And do I know enough to answer that question? Wouldn’t that depend on the math that we’d already studied and the math that’s coming up next?

Do we learn anything from thinking about these questions?


Lots of responses to this great tweet. I wanted to understand the themes in what people were replying, so I went through everything and tried to summarize it here.

Response #1: Check Your Work, Start a Conversation

Response #2: Just Check Your Work (No Conversation Mentioned in Tweet)

Response #3: Explain the Zero Product Property

Response #4: Thinking About How to Teach the ZPP Unit

Response #5: Switch to a Graphical Context

Response #6: Ask for Explanations

Response #7: Run a New Activity with the Whole Class

I’m sure I didn’t capture everyone’s response, and I don’t know what any of this means. But there you go.

Predict: What responses to this prompt would you expect from my Algebra 1 students? (Prior to this problem my kids had mostly worked with integer arithmetic, solving linear equations in one-variable and graphing scenarios and equations.)


Study: What do you notice in this (small) class set of responses? Note anything that surprises you.

Kid 1:


Kid 2


Kid 3


Kid 4


Kid 5




Kid 6


Kid 7


Kid 8


Kid 9


Wrap Up

How did your predictions hold up? What surprised you the most? What’s something you wish you knew more about?


Take a moment  before reading on. How many squares would be in the 7th step of this pattern? In the 43rd? In the nth?

Take another moment: what mistakes would you expect to see?

From looking closely at student work with other visual pattern problems, you’d expect kids to think about the change of this pattern in two different ways.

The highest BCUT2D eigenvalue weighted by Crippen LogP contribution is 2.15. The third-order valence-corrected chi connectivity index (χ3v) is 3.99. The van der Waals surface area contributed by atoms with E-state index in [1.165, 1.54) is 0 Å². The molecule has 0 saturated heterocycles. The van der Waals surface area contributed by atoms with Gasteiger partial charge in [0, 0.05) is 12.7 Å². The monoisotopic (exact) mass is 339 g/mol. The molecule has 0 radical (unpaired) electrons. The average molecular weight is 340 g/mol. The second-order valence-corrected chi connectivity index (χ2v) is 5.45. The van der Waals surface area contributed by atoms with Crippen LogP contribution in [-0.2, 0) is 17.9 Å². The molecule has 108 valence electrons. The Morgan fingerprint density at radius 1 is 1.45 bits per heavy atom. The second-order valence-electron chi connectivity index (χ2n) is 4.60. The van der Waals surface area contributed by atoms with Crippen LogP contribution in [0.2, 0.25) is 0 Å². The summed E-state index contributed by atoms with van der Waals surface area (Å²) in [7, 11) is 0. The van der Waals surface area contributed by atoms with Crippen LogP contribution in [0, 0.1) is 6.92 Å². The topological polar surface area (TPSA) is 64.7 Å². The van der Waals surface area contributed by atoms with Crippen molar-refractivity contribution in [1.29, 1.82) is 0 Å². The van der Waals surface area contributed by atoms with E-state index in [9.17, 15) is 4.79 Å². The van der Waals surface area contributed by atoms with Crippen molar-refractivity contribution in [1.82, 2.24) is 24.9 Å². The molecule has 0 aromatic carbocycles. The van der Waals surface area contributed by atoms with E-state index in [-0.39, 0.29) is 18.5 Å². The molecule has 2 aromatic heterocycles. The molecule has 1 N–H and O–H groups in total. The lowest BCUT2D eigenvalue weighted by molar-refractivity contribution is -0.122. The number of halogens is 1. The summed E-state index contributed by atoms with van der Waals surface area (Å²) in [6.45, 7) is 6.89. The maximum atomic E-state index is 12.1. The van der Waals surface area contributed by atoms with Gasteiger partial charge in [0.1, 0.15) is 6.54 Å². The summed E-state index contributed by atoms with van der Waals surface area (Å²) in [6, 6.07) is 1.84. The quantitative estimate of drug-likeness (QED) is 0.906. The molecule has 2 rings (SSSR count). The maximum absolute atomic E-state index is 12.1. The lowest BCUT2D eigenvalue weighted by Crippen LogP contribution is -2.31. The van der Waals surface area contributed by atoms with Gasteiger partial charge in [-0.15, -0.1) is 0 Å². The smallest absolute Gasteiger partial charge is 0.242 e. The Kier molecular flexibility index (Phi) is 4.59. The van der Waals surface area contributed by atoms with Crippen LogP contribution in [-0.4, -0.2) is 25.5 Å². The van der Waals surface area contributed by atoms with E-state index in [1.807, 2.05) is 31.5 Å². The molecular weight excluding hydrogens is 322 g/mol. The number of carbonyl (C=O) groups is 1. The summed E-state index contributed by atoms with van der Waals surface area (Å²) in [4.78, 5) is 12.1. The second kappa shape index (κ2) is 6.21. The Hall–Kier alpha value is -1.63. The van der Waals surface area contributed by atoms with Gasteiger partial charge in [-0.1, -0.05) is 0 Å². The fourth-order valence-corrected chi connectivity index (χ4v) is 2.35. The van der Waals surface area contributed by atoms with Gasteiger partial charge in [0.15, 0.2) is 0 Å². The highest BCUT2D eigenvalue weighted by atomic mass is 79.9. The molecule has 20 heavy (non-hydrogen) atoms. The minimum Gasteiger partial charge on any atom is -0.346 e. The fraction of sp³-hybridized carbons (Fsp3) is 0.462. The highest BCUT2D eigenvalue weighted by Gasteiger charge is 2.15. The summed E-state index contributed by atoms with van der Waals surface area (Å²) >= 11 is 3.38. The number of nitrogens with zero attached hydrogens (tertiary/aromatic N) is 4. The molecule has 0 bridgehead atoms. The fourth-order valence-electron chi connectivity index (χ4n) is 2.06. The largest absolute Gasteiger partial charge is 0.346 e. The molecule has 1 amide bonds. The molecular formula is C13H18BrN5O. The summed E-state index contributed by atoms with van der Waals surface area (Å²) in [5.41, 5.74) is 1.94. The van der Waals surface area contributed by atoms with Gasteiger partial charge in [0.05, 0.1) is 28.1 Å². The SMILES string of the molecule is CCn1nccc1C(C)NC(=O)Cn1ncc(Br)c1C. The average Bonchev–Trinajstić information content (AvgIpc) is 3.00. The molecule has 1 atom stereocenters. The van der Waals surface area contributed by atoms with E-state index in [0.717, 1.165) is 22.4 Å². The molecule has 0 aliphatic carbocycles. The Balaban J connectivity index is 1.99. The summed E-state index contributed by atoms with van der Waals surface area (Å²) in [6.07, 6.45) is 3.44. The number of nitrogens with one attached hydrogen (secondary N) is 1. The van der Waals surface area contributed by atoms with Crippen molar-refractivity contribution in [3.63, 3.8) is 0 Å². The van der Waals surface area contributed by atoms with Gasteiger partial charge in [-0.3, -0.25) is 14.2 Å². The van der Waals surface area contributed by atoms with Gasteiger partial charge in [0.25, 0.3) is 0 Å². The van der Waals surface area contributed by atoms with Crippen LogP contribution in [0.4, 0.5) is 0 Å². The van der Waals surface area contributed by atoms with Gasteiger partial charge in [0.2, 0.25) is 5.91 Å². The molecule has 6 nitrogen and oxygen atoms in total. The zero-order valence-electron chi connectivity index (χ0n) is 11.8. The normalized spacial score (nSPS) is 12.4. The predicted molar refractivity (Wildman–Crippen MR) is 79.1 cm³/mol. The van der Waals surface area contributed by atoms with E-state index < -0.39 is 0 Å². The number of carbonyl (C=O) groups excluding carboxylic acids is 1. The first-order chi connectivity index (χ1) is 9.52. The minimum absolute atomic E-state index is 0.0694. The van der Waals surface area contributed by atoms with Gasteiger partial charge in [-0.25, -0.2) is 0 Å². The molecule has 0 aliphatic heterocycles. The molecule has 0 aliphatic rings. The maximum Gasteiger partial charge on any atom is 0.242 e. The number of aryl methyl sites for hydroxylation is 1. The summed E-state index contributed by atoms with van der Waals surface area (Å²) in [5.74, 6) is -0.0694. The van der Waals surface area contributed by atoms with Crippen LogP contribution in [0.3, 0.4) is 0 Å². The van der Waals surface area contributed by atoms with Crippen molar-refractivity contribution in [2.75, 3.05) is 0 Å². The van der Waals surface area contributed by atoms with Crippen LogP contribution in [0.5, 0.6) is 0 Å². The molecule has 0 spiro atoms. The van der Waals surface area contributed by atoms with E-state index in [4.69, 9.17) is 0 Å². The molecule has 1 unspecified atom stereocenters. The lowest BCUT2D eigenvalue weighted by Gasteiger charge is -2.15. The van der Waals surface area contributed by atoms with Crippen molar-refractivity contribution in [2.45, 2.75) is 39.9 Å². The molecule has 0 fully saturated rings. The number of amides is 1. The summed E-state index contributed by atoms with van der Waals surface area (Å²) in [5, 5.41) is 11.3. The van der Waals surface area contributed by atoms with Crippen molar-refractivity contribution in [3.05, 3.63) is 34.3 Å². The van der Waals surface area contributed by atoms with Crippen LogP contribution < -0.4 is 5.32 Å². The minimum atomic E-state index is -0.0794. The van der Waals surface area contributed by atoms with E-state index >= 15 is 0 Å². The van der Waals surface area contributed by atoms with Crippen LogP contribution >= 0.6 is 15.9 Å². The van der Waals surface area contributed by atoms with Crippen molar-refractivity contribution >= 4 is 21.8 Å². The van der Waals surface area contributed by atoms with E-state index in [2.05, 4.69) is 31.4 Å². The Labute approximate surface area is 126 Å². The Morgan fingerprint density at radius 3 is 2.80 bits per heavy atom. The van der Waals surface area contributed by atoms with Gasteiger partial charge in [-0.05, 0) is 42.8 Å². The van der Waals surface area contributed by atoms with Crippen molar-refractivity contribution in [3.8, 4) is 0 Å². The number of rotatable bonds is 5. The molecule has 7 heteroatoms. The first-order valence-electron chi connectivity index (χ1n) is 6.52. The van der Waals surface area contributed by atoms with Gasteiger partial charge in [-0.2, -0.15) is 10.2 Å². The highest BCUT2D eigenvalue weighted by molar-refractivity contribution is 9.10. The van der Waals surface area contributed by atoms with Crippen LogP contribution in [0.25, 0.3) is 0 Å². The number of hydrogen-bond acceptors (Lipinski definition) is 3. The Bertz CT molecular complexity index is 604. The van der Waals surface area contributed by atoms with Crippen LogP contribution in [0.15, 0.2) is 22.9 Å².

1. Thinking about the pattern change recursively – Students would think about the pattern as adding four squares on to the previous image at the corners.
  2. Thinking about the pattern change relationally – i.e. by relating the step number to some part of each picture (e.g. number of squares in diagonals,  number of sets of four squares on the corners, etc.)

The relational goggles are more powerful and useful. It helps us calculate any step of the pattern efficiently. It can be generalized to linear functions. Further, most students have an easy time seeing this pattern’s recursive growth. The real learning that can happen with this pattern, for most students, happens in the move from a recursive to a relational perspective.

With that in mind, I want to share some mistakes that my students made on this pattern. I’ve organized the mistakes into two categories, and I’m curious if you’ll see them the way I do.

Category 1:









Category 2:

mistake5    mistake1


The way I see it, all the mistakes that I placed in Category 1 show strong evidence of seeing the pattern’s change relationally. Both of the students in Category 2 show a recursive perspective. In fact, the students in Category 2 don’t even make any mistakes!

What feedback do you think the students in Category 1 should get? What about the students in Category 2?

If all you care about is whether a student’s answer is right or wrong, then all the students in Category 1 will get some sort of nudge towards the right answer, while the students in Category 2 will be praised for their correct answers and maybe encouraged to keep on going.

But the students who are able to relate the step number to part of each picture are actually in pretty great shape. Yeah, they made some mistakes, but most of those mistakes are “off by 1” or “sloppy errors,” the sorts of mistakes that are almost always the result of paying attention to something besides the calculation or step number. (In this case, attention is being sucked up by the need to focus on the structure of the pattern at each step, a way of thinking that is brain-consuming when it’s new.)